We tend to equate mothers with maternity. But whether or not we find ourselves in the position of mothering children, I believe we are all mothers in some form, at some point. Maybe it’s mothering our animal friends, loved ones and family, ourselves, our plants, or even a creative project we’ve put our hearts into. It’s that innate sense we have to nurture, protect and care for someone or something we hold dear, or sometimes just a compassion and empathy that comes from witnessing a fellow being just trying to get through life the same as we are.
If you’re new to the blog or the chimps’ histories you may not be aware that Annie, Missy, Negra, Jody and Foxie were all used as “breeders” during their time in biomedical research. Each of them was forced to have child after child only to have their babies stolen from them shortly after birth, destined to a future as horrid as their parents. (To our knowledge Jamie has never had any children). You can learn more about the chimps’ histories on our Eyes on Apes page.
Foxie is mother to four children. Two daughters, Angie (who thankfully resides at Save the Chimps in Florida, and Kelsey (who resides at Alamogordo Primate Facility), and a rare set of twin sons, David and Steve (who are sadly both deceased now).
Foxie is rarely without at least one of her troll or Dora dolls and appears to have a tendency to carry two at a time. Maybe when Foxie chooses to carry two dolls at a time she can’t decide between favored dolls, perhaps two are the most she can comfortably carry, or it’s another reason I can’t possibly imagine. We can never say with certainty what the chimps are thinking, but I often wonder if it’s indicative of memories of her twins.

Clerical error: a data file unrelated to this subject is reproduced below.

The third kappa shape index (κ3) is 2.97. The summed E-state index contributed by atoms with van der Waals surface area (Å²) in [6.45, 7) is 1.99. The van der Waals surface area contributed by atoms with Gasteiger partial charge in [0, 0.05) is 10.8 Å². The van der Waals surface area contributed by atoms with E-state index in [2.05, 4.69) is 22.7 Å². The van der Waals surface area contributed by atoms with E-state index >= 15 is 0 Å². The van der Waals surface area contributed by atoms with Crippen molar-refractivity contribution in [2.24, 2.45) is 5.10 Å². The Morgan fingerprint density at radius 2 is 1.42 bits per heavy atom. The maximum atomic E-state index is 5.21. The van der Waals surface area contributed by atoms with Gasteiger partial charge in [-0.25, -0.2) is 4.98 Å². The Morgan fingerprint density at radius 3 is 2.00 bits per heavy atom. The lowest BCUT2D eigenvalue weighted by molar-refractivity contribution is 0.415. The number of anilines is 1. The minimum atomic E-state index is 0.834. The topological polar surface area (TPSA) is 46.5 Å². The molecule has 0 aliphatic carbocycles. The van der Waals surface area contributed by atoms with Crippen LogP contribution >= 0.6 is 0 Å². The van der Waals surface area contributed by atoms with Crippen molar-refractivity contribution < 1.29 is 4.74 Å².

After breakfast yesterday the chimps headed out onto Young’s Hill and Foxie and her two Doras du jour headed off to explore on their own.
Walking along the perimeter with Jamie, as we got to the top of the hill I thought I spotted Foxie and the Doras high atop “Jamie’s Tower,” but she wasn’t immediately visible. Then reaching the other side of the structure, I could see her spying through the slats, enjoying her own world.
Gazing at her Dora dolls:
I stood watching Foxie, utterly mesmerized by how tiny she appeared against the backdrop of the stunning views surrounding her sanctuary home. Then for the first time that I’ve seen, Foxie began “phantom” nesting (nesting behavior in the absence of nesting material) with her dolls on the tower. Foxie doesn’t build nests as most chimps do, but we often see her (and sometimes Burrito) engaging in this behavior in a corner of the chimp house during which she claps and clasps her hands together while moving her arms up, across, and down, almost in a figure eight. Similar to movements chimps in the wild make as they bend in and fold branches around them when they create nests, as well as chimps in captivity who use blankets and other nesting material to build their nests. We don’t know a lot about this behavior, but as far as we know it’s only been observed in captive chimps and is not commonly seen.
We can’t know if any of the chimps would have been good mothers given their unnatural circumstances and the trauma they endured, but chances are had they not been deprived of the right to their natural lives, they would have been.
I’m not sure if Foxie was mothering her dolls or mothering herself through the comfort and joy they provide her, both, or neither. And it doesn’t matter. In whatever form it takes, Foxie is a good mother.
This tiny chimpanzee woman’s world has grown exponentially from what it was for the first 32 years of her life. But her heart and spirit can never be constrained by space.